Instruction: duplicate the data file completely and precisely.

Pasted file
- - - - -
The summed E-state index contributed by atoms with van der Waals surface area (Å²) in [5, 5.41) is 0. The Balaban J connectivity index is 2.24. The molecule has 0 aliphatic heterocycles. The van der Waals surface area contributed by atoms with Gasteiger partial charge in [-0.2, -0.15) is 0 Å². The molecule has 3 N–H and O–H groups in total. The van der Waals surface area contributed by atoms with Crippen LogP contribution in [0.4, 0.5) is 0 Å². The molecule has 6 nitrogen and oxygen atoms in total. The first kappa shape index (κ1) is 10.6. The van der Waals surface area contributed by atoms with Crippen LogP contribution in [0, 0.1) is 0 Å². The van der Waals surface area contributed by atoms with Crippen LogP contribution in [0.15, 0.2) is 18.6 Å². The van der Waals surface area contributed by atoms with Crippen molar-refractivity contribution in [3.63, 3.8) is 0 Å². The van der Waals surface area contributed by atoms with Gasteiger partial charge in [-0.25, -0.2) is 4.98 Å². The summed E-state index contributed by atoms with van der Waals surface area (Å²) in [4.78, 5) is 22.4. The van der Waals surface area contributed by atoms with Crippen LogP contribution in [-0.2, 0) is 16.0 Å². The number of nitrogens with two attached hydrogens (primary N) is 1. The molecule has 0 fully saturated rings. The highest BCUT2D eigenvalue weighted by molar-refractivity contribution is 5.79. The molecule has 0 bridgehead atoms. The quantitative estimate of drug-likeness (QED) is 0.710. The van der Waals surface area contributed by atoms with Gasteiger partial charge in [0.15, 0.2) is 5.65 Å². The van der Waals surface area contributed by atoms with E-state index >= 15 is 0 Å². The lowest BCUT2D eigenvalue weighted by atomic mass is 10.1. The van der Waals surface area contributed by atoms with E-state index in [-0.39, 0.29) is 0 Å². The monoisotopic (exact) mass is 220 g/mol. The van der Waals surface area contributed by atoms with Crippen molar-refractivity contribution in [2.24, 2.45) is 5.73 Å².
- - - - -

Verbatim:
The summed E-state index contributed by atoms with van der Waals surface area (Å²) in [5, 5.41) is 0. The Balaban J connectivity index is 2.24. The molecule has 0 aliphatic heterocycles. The van der Waals surface area contributed by atoms with Gasteiger partial charge in [-0.2, -0.15) is 0 Å². The molecule has 3 N–H and O–H groups in total. The van der Waals surface area contributed by atoms with Crippen LogP contribution in [0.4, 0.5) is 0 Å². The molecule has 6 nitrogen and oxygen atoms in total. The first kappa shape index (κ1) is 10.6. The van der Waals surface area contributed by atoms with Crippen LogP contribution in [0, 0.1) is 0 Å². The van der Waals surface area contributed by atoms with Crippen LogP contribution in [0.15, 0.2) is 18.6 Å². The van der Waals surface area contributed by atoms with Crippen molar-refractivity contribution in [3.63, 3.8) is 0 Å². The van der Waals surface area contributed by atoms with Gasteiger partial charge in [-0.25, -0.2) is 4.98 Å². The summed E-state index contributed by atoms with van der Waals surface area (Å²) in [4.78, 5) is 22.4. The van der Waals surface area contributed by atoms with Crippen LogP contribution in [-0.2, 0) is 16.0 Å². The number of nitrogens with two attached hydrogens (primary N) is 1. The molecule has 0 fully saturated rings. The highest BCUT2D eigenvalue weighted by molar-refractivity contribution is 5.79. The molecule has 0 bridgehead atoms. The quantitative estimate of drug-likeness (QED) is 0.710. The van der Waals surface area contributed by atoms with Gasteiger partial charge in [0.15, 0.2) is 5.65 Å². The van der Waals surface area contributed by atoms with E-state index >= 15 is 0 Å². The lowest BCUT2D eigenvalue weighted by atomic mass is 10.1. The van der Waals surface area contributed by atoms with E-state index in [-0.39, 0.29) is 0 Å². The monoisotopic (exact) mass is 220 g/mol. The van der Waals surface area contributed by atoms with Crippen molar-refractivity contribution in [2.24, 2.45) is 5.73 Å².